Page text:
Figure 4 shows the measured signals and bi-exponential fitted curves of the same ROI with and without MT weighting. The MT pulse induced sufficient reduction in the signal. The T2* values, normalized signal intensities (normalized to total signal without MT pulse), and MT ratios of the short and long T2* signals are summarized in Table 1 (averaged over all subjects). The T2* values of short T2* component was substantially shorter than that of the long T2* component (Table 1). The signal fraction of the short T2* component was similar to that of the long T2* component (Table 1). The MT ratios of the short T2* signals were 28.4% for tibial deep ROI and 23.6% for femoral deep ROI. These values are significantly higher than those of the long T2* signals, which were 15.6% and 10.9%.

Conclusion and Discussion

In this work, we developed an approach of the combined use of MT weighting and bi-exponential T2* mapping as a tool to explore the composition and microscopic geometry of the knee cartilage. Bi-exponential signal decay was detected using the short echo spacing GRE sequence. This result corresponds well with the microscopic geometry of the deep cartilage, which is known to have abundant proteoglycan 7. Proteoglycan bound water is the source of the short T2* signal, suggesting that proteoglycan, which undergoes depletion in early OA, is a sensitive and specific biomarker for cartilage in early OA.

The MT ratio of the short T2* signal component was significantly higher than that of the long T2* component signal in both ROIs. This result may be explained by the geometry of knee cartilage extracellular matrix. Previous studies suggested that MT effect in cartilage is primarily caused by collagen fibers 8,9. Because proteoglycans are electrostatically bound to the collagen fibrils by the chondroitin sulfate side chains 7, proteoglycan bound water is closer to the collagen fibrils than bulk water. Thus, bounded water in proteoglycan, which is the source of short T2* signal, may experience larger MT effect than bulk water.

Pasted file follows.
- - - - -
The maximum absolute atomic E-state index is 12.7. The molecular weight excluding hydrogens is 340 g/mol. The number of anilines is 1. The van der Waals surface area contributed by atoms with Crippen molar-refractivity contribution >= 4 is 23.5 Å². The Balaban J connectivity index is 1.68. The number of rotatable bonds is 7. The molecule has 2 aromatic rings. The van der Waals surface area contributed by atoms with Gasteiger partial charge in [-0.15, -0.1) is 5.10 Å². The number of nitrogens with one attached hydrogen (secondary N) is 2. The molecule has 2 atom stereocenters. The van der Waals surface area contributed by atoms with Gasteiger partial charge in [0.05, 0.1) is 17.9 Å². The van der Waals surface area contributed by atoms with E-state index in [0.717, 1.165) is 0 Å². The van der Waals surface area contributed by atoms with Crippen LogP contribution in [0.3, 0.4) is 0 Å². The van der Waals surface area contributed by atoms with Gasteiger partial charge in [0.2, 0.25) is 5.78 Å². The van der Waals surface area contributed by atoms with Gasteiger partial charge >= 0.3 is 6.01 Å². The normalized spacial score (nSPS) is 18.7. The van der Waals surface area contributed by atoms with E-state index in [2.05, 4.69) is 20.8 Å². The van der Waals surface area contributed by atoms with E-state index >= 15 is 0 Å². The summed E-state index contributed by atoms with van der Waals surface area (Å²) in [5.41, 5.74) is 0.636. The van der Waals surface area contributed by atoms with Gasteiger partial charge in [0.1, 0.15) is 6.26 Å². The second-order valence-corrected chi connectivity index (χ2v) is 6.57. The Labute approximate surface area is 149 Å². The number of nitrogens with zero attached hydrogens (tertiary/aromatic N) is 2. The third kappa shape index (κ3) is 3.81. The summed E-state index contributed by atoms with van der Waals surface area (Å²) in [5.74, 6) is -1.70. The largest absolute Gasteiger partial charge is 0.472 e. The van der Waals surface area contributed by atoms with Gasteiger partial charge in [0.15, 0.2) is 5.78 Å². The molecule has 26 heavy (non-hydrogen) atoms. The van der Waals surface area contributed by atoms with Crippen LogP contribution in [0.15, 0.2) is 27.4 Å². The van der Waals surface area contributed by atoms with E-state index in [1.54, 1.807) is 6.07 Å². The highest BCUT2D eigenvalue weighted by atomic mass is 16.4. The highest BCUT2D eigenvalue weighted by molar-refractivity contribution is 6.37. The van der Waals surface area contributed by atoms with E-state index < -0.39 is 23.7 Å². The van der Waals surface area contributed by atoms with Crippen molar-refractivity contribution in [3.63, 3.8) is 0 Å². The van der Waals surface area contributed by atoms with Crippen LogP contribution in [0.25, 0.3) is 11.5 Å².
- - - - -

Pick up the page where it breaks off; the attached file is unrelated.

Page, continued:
“This work was supported by the Brain Korea 21 Plus Project in 2017.”


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Figure 1. Multi-echo GRE was acquired with and without MT pulse. For each condition, data were acquired twice with the opposite polarity readout gradient. The two data were averaged to cancel out eddy current artifacts induced by bipolar readout.

Figure 2. Two ROIs, femoral deep cartilage and tibial deep cartilage, used in this work. Due to low SNR, ROI-averaged signals from the two ROIs were used. (a) Whole image, and (b) ROIs.

Figure 3. (a) Measured GRE signal, mono-exponential and bi-exponential fitted curves and (b) residuals of the tibial deep cartilage. Compared to the mono-exponential fit signal, the bi-exponential fit signal showed smaller residuals.

Figure 4. Signal decay curves of tibial deep cartilage with and without MT weighting.

Table 1. The MT ratios of the short and long T2* components in the two ROIs. The MT ratios of the short T2* signals are larger than those of the long T2* signals. Results are averaged over three healthy subjects.

Proc. Intl. Soc. Mag. Reson. Med. 26 (2018)